Introducing OutreachNC’s 2020 Book Club

Last year, we read 10 books (some fiction, some non-fiction) and wrote honestly and with our hands-to-our-hearts about how we felt. We loved some (Our Souls at Night and The Light of the World) and struggled with others, but we were grateful to have books to read, stories to keep us company and new characters to sit beside on long nights and with coffee in our earliest mornings. Here is our list for ONC’s 2020 Book Club, full of highly-praised novels, a collection of essays and a how-to guide for a midlife (or any-time) crisis. We’re game. We hope you’ll join us, as you did last year, in reading, exploring, ranting and raving. We do love a good rant. 

ONC’s 2020 Book Club Picks are……

February – Eleanor Oliphant Is Completely Fine (Gail Honeyman) 

People have been raving about Eleanor Oliphant for months. It seems everywhere we go, someone has read this novel and says, “It’s funny, witty, sarcastic and a little heartbreaking.” How could we not be intrigued? Honeyman’s heroine is apparently stern, sarcastic, judgmental but ultimately incredibly lovable, and we look forward to learning her story and jumping into her neatly-organized life. 

March – Gilead (Marilynne Robinson) 

Gilead is one of those novels people discuss in hushed voices at serious dinner parties. It’s a letter from a preacher to his son, a living legacy of Reverend Ames’s life and family story, and we hear it involves two of our favorite subjects: forgiveness and redemption. 

April – Maybe You Should Talk to Someone (Lori Gottlieb)

Gottlieb’s book’s full title is Maybe You Should Talk to Someone: A Therapist, HER Therapist, and Our Lives Revealed. Sign us up. We, as readers, apparently go ‘behind the scenes’ of a therapist’s world, going inside the worlds of her patients and, ultimately, the questions about life Gottlieb struggles with herself. It’s described as ‘disarmingly funny’ and ‘revolutionary in its candor.’ Sounds like exactly the type of self-helpery we love. 

May – The Throwback Special (Chris Bachelder) 

Bachelder’s National Book Award Finalist is also a winner of The Paris Review Terry Southern Prize for Humor. George Saunders, one of our all-time favorite authors, says, “Chris Bachelder is a witty, compassionate troublemaker, and we need more like him.” Sold. The novel is a story of twenty-two men who come together every fall to reenact what ESPN dubbed ‘the most shocking play in NFL history: the ‘Throwback Special.’ We’re excited to read a novel about men coming together and learning about each other, themselves and how we all connect in order to continue living.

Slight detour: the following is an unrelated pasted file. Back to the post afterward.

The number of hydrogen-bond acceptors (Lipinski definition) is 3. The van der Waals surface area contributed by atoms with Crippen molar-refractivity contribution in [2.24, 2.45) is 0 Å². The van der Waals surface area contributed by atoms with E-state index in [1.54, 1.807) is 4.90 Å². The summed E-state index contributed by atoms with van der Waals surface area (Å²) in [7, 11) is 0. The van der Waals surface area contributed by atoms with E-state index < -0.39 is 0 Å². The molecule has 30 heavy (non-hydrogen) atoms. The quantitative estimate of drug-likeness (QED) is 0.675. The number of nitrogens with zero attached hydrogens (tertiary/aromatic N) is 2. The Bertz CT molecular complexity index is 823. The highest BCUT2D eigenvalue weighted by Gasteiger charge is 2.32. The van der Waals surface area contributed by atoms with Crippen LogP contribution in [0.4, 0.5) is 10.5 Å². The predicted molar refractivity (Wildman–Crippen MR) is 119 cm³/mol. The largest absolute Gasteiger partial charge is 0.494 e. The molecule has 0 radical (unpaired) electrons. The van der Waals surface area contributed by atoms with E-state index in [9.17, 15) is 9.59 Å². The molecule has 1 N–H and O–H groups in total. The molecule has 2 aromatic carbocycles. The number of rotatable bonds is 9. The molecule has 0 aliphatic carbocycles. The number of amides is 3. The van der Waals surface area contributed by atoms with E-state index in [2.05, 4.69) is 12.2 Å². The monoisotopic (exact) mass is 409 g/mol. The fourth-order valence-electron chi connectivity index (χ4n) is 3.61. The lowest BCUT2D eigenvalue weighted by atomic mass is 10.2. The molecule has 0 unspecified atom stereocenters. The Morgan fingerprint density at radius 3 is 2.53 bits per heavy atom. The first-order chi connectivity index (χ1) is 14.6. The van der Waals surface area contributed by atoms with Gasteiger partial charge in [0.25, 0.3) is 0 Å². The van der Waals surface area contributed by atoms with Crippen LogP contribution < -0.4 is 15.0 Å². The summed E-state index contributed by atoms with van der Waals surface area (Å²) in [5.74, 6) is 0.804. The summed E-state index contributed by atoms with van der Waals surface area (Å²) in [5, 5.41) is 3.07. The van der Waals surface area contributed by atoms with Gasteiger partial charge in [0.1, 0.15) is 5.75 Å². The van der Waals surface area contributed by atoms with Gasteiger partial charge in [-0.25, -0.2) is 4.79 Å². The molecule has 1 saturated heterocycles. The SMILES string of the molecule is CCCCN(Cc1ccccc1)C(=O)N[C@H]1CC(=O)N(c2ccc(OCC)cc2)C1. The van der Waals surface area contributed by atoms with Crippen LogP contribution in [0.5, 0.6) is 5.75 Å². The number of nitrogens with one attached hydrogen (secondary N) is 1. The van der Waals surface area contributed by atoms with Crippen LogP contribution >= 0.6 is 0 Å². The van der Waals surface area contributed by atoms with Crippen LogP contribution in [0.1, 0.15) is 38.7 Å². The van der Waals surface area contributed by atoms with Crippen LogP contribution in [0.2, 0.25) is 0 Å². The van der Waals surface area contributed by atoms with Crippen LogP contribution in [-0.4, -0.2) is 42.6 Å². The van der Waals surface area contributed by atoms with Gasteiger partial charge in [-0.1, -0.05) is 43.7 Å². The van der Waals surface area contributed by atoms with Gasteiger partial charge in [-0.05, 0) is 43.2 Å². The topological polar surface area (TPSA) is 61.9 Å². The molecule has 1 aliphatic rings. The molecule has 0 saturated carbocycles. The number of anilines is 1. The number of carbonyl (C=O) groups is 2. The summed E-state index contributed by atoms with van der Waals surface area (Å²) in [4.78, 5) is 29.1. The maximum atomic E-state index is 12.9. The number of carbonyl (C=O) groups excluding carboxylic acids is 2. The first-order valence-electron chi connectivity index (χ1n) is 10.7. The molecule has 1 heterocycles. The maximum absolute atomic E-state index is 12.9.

June – It All Comes Back to You (Beth Duke) 

Duke’s story is the southern story of two women, with chapters alternating between Veronica “Ronni” Johnson, a nurse and aspiring writer, and Violet, who lives in an assisted living facility and has a story of her own. When Violet dies, she leaves Ronni a generous bequest with one condition: Ronni must write a novel about Violet’s life within one year. There are apparently secrets that shake things up, which is how all the best page-turning stories end up. We’re game! 

July – I Miss You When I Blink: Essays (Mary Laura Philpott)

Acclaimed essayist and bookseller, Philpott creates a memoir-in-essays of what happened when, after successfully checking all the right boxes in her life, she embarks on a reinvention. After doing everything ‘right,’ Pilpott finds herself feeling decidedly ‘wrong’ and goes in search of the proverbial why. We’re told this book will inspire us to navigate our own identity crises and understand the power of small changes rather than burning it all down (which we are sometimes prone to doing). 

August – Women Rowing North (Mary Pipher)

Let’s just get down to brass tacks here: New York Times Bestseller. USA Today Bestseller. Los Angeles Times Bestseller. Publishers Weekly Bestseller. From the author of Reviving Ophelia, Mary Pipher writes what is described as a guide to ‘wisdom, authenticity, and bliss’ for women as we age. Um….yes, please. 

September – Evie Drake Starts Over (Linda Holmes) 

People magazine describes Evie Drake Starts Over as, “Everything a romantic comedy should be: witty, relatable, and a little complicated.” How can we say no? It also takes place in a sleepy seaside town in Maine, involves a recently widowed Evie (who is overcome with grief) and a Major League pitcher from New York City. This novel is already oozing charm. We think September is the perfect month to embark on a little love story that will fill us up before winter sets in. 

October – The Shallows: What the Internet is Doing to Our Brains (Nicholas Carr) 

More than once, we’ve wondered: is the Internet doing us more harm than good? Does the positive outweigh the negative? Are we rotting our brains, disconnecting in an attempt to connect and doomed to a future of multi-tasking, skimming and living within the shallows for decades to come? We’re hoping Carr’s examination of the subject will answer these questions or at least shed some light on the discussion. 

November – The Alice Network (Kate Quinn) 

Quinn’s novel is heralded by many including NPR, Bookbub and a slew of summer reading lists. Reese Witherspoon picked it for her Book Club Summer Reading Pick. Set in the ‘chaotic aftermath of World War II,’ Quinn tells the story of a female spy and an American socialite, brought together in an unlikely story of courage and redemption. Over here at the ONC cottage, we have a thing for both courage and redemption, and we think this is an excellent pick to end 2020 and jumpstart the holiday season. 

We love sharing books with everyone and anyone who’s got a review, comment, thought, critique or favorite quote to send along. Feel free to write to us at and let us know your thoughts on what we’re reading – the good, the bad and the over-the-moon.